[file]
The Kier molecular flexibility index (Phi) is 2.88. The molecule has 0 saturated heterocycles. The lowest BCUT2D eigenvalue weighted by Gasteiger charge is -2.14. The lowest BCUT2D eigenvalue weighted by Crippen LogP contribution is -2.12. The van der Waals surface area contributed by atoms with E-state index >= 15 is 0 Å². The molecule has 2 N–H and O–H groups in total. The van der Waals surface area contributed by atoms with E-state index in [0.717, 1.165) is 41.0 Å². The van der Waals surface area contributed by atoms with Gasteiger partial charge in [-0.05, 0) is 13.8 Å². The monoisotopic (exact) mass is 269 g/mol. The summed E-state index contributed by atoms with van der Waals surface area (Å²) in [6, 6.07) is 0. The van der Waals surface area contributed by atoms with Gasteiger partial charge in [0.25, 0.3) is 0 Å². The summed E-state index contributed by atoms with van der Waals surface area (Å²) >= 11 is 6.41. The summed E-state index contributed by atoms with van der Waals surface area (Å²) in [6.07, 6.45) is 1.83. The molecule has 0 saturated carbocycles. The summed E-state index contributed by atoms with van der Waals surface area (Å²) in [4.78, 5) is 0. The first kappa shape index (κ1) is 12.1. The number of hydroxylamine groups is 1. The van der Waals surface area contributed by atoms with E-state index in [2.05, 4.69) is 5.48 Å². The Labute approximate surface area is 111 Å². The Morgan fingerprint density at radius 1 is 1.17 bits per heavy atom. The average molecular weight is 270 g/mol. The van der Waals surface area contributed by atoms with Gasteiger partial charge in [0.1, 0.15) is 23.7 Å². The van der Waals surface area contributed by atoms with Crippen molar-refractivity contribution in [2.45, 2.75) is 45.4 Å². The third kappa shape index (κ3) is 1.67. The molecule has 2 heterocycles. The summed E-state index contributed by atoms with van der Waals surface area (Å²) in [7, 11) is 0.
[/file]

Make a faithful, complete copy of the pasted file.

The Kier molecular flexibility index (Phi) is 2.88. The molecule has 0 saturated heterocycles. The lowest BCUT2D eigenvalue weighted by Gasteiger charge is -2.14. The lowest BCUT2D eigenvalue weighted by Crippen LogP contribution is -2.12. The van der Waals surface area contributed by atoms with E-state index >= 15 is 0 Å². The molecule has 2 N–H and O–H groups in total. The van der Waals surface area contributed by atoms with E-state index in [0.717, 1.165) is 41.0 Å². The van der Waals surface area contributed by atoms with Gasteiger partial charge in [-0.05, 0) is 13.8 Å². The monoisotopic (exact) mass is 269 g/mol. The summed E-state index contributed by atoms with van der Waals surface area (Å²) in [6, 6.07) is 0. The van der Waals surface area contributed by atoms with Gasteiger partial charge in [0.25, 0.3) is 0 Å². The summed E-state index contributed by atoms with van der Waals surface area (Å²) >= 11 is 6.41. The summed E-state index contributed by atoms with van der Waals surface area (Å²) in [6.07, 6.45) is 1.83. The molecule has 0 saturated carbocycles. The summed E-state index contributed by atoms with van der Waals surface area (Å²) in [4.78, 5) is 0. The first kappa shape index (κ1) is 12.1. The number of hydroxylamine groups is 1. The van der Waals surface area contributed by atoms with E-state index in [2.05, 4.69) is 5.48 Å². The Labute approximate surface area is 111 Å². The Morgan fingerprint density at radius 1 is 1.17 bits per heavy atom. The average molecular weight is 270 g/mol. The van der Waals surface area contributed by atoms with Gasteiger partial charge in [0.1, 0.15) is 23.7 Å². The van der Waals surface area contributed by atoms with Crippen molar-refractivity contribution in [2.45, 2.75) is 45.4 Å². The third kappa shape index (κ3) is 1.67. The molecule has 2 heterocycles. The summed E-state index contributed by atoms with van der Waals surface area (Å²) in [7, 11) is 0.